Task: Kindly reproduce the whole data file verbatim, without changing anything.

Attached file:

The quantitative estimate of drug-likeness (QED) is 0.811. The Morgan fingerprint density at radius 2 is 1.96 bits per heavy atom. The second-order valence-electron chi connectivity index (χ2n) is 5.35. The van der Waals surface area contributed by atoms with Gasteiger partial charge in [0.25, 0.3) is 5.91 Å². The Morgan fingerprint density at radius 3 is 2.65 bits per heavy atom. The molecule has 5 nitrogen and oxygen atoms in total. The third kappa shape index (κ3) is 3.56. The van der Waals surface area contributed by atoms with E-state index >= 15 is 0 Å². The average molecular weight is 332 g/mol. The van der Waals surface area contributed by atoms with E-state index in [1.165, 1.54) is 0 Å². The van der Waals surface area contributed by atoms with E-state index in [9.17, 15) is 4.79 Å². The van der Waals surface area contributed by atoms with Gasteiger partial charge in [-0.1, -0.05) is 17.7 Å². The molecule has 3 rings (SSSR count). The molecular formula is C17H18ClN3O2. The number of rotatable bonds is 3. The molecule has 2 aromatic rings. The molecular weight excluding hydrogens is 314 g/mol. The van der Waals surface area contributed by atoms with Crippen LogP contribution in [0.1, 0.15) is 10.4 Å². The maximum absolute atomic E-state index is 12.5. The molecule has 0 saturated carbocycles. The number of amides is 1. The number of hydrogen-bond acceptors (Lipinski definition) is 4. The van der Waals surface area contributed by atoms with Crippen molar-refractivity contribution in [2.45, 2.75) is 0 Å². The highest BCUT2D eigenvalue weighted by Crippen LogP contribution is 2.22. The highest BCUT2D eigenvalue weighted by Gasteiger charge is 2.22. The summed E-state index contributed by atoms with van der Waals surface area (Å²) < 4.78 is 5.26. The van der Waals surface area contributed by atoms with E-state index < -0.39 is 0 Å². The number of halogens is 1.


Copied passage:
The quantitative estimate of drug-likeness (QED) is 0.811. The Morgan fingerprint density at radius 2 is 1.96 bits per heavy atom. The second-order valence-electron chi connectivity index (χ2n) is 5.35. The van der Waals surface area contributed by atoms with Gasteiger partial charge in [0.25, 0.3) is 5.91 Å². The Morgan fingerprint density at radius 3 is 2.65 bits per heavy atom. The molecule has 5 nitrogen and oxygen atoms in total. The third kappa shape index (κ3) is 3.56. The van der Waals surface area contributed by atoms with E-state index >= 15 is 0 Å². The average molecular weight is 332 g/mol. The van der Waals surface area contributed by atoms with E-state index in [1.165, 1.54) is 0 Å². The van der Waals surface area contributed by atoms with E-state index in [9.17, 15) is 4.79 Å². The van der Waals surface area contributed by atoms with Gasteiger partial charge in [-0.1, -0.05) is 17.7 Å². The molecule has 3 rings (SSSR count). The molecular formula is C17H18ClN3O2. The number of rotatable bonds is 3. The molecule has 2 aromatic rings. The molecular weight excluding hydrogens is 314 g/mol. The van der Waals surface area contributed by atoms with Crippen LogP contribution in [0.1, 0.15) is 10.4 Å². The maximum absolute atomic E-state index is 12.5. The molecule has 0 saturated carbocycles. The number of amides is 1. The number of hydrogen-bond acceptors (Lipinski definition) is 4. The van der Waals surface area contributed by atoms with Crippen molar-refractivity contribution in [2.45, 2.75) is 0 Å². The highest BCUT2D eigenvalue weighted by Crippen LogP contribution is 2.22. The highest BCUT2D eigenvalue weighted by Gasteiger charge is 2.22. The summed E-state index contributed by atoms with van der Waals surface area (Å²) < 4.78 is 5.26. The van der Waals surface area contributed by atoms with E-state index < -0.39 is 0 Å². The number of halogens is 1.